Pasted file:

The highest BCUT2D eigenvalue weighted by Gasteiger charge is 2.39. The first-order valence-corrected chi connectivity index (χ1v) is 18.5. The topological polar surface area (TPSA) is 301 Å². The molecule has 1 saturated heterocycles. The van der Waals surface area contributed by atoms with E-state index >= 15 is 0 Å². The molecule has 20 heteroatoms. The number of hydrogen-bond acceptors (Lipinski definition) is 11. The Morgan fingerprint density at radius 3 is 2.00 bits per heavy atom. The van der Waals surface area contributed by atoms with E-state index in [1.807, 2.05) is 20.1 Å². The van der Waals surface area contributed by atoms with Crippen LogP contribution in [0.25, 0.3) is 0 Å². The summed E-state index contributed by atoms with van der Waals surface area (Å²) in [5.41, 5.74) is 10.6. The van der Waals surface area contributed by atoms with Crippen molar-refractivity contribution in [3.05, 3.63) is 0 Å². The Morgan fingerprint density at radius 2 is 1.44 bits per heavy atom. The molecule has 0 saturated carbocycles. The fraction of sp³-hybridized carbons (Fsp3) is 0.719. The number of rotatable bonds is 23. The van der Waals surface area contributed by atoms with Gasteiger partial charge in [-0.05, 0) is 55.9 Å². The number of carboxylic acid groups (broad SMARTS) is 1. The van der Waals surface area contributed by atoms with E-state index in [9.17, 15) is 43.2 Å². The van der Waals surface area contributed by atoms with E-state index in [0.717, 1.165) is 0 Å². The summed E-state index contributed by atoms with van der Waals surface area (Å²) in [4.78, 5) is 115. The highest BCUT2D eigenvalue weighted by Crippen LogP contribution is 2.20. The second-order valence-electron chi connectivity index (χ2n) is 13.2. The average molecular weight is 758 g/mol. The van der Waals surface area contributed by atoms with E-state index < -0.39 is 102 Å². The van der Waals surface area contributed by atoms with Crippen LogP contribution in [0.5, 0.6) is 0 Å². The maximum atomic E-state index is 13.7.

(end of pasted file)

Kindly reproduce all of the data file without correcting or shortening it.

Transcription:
The highest BCUT2D eigenvalue weighted by Gasteiger charge is 2.39. The first-order valence-corrected chi connectivity index (χ1v) is 18.5. The topological polar surface area (TPSA) is 301 Å². The molecule has 1 saturated heterocycles. The van der Waals surface area contributed by atoms with E-state index >= 15 is 0 Å². The molecule has 20 heteroatoms. The number of hydrogen-bond acceptors (Lipinski definition) is 11. The Morgan fingerprint density at radius 3 is 2.00 bits per heavy atom. The van der Waals surface area contributed by atoms with E-state index in [1.807, 2.05) is 20.1 Å². The van der Waals surface area contributed by atoms with Crippen LogP contribution in [0.25, 0.3) is 0 Å². The summed E-state index contributed by atoms with van der Waals surface area (Å²) in [5.41, 5.74) is 10.6. The van der Waals surface area contributed by atoms with Crippen molar-refractivity contribution in [3.05, 3.63) is 0 Å². The Morgan fingerprint density at radius 2 is 1.44 bits per heavy atom. The molecule has 0 saturated carbocycles. The fraction of sp³-hybridized carbons (Fsp3) is 0.719. The number of rotatable bonds is 23. The van der Waals surface area contributed by atoms with Gasteiger partial charge in [-0.05, 0) is 55.9 Å². The number of carboxylic acid groups (broad SMARTS) is 1. The van der Waals surface area contributed by atoms with E-state index in [9.17, 15) is 43.2 Å². The van der Waals surface area contributed by atoms with E-state index in [0.717, 1.165) is 0 Å². The summed E-state index contributed by atoms with van der Waals surface area (Å²) in [4.78, 5) is 115. The highest BCUT2D eigenvalue weighted by Crippen LogP contribution is 2.20. The second-order valence-electron chi connectivity index (χ2n) is 13.2. The average molecular weight is 758 g/mol. The van der Waals surface area contributed by atoms with E-state index < -0.39 is 102 Å². The van der Waals surface area contributed by atoms with Crippen LogP contribution in [0.5, 0.6) is 0 Å². The maximum atomic E-state index is 13.7.